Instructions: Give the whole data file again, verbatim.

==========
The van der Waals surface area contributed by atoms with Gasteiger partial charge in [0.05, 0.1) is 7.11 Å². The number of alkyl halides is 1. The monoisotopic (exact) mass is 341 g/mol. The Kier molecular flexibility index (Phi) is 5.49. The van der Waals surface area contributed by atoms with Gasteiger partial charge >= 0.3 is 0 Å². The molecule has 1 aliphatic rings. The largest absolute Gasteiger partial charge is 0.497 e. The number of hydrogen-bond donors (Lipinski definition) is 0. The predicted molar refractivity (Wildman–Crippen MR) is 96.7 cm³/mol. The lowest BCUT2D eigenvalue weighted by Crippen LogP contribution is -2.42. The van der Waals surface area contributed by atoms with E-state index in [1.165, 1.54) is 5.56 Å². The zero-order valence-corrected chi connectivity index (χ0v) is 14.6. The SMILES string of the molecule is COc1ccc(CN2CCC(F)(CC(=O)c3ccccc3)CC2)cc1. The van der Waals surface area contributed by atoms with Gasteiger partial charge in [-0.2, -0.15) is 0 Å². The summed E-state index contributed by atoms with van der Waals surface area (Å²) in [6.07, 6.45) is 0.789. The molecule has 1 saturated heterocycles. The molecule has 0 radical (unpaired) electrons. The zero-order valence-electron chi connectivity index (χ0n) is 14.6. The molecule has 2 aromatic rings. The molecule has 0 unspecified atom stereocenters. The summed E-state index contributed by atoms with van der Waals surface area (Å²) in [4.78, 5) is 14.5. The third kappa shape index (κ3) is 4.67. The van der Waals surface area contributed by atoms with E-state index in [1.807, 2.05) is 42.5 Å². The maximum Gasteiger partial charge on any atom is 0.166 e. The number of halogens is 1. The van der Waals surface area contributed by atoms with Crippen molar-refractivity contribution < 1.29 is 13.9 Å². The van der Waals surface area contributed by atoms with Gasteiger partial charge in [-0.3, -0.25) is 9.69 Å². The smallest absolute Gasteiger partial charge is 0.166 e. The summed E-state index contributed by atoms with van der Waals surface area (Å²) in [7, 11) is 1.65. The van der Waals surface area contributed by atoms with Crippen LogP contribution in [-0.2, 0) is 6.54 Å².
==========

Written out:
The van der Waals surface area contributed by atoms with Gasteiger partial charge in [0.05, 0.1) is 7.11 Å². The number of alkyl halides is 1. The monoisotopic (exact) mass is 341 g/mol. The Kier molecular flexibility index (Phi) is 5.49. The van der Waals surface area contributed by atoms with Gasteiger partial charge >= 0.3 is 0 Å². The molecule has 1 aliphatic rings. The largest absolute Gasteiger partial charge is 0.497 e. The number of hydrogen-bond donors (Lipinski definition) is 0. The predicted molar refractivity (Wildman–Crippen MR) is 96.7 cm³/mol. The lowest BCUT2D eigenvalue weighted by Crippen LogP contribution is -2.42. The van der Waals surface area contributed by atoms with E-state index in [1.165, 1.54) is 5.56 Å². The zero-order valence-corrected chi connectivity index (χ0v) is 14.6. The SMILES string of the molecule is COc1ccc(CN2CCC(F)(CC(=O)c3ccccc3)CC2)cc1. The van der Waals surface area contributed by atoms with Gasteiger partial charge in [-0.2, -0.15) is 0 Å². The summed E-state index contributed by atoms with van der Waals surface area (Å²) in [6.07, 6.45) is 0.789. The molecule has 1 saturated heterocycles. The molecule has 0 radical (unpaired) electrons. The zero-order valence-electron chi connectivity index (χ0n) is 14.6. The molecule has 2 aromatic rings. The molecule has 0 unspecified atom stereocenters. The summed E-state index contributed by atoms with van der Waals surface area (Å²) in [4.78, 5) is 14.5. The third kappa shape index (κ3) is 4.67. The van der Waals surface area contributed by atoms with E-state index in [1.807, 2.05) is 42.5 Å². The maximum Gasteiger partial charge on any atom is 0.166 e. The number of halogens is 1. The van der Waals surface area contributed by atoms with Crippen molar-refractivity contribution < 1.29 is 13.9 Å². The van der Waals surface area contributed by atoms with Gasteiger partial charge in [-0.3, -0.25) is 9.69 Å². The smallest absolute Gasteiger partial charge is 0.166 e. The summed E-state index contributed by atoms with van der Waals surface area (Å²) in [7, 11) is 1.65. The van der Waals surface area contributed by atoms with Crippen LogP contribution in [-0.2, 0) is 6.54 Å².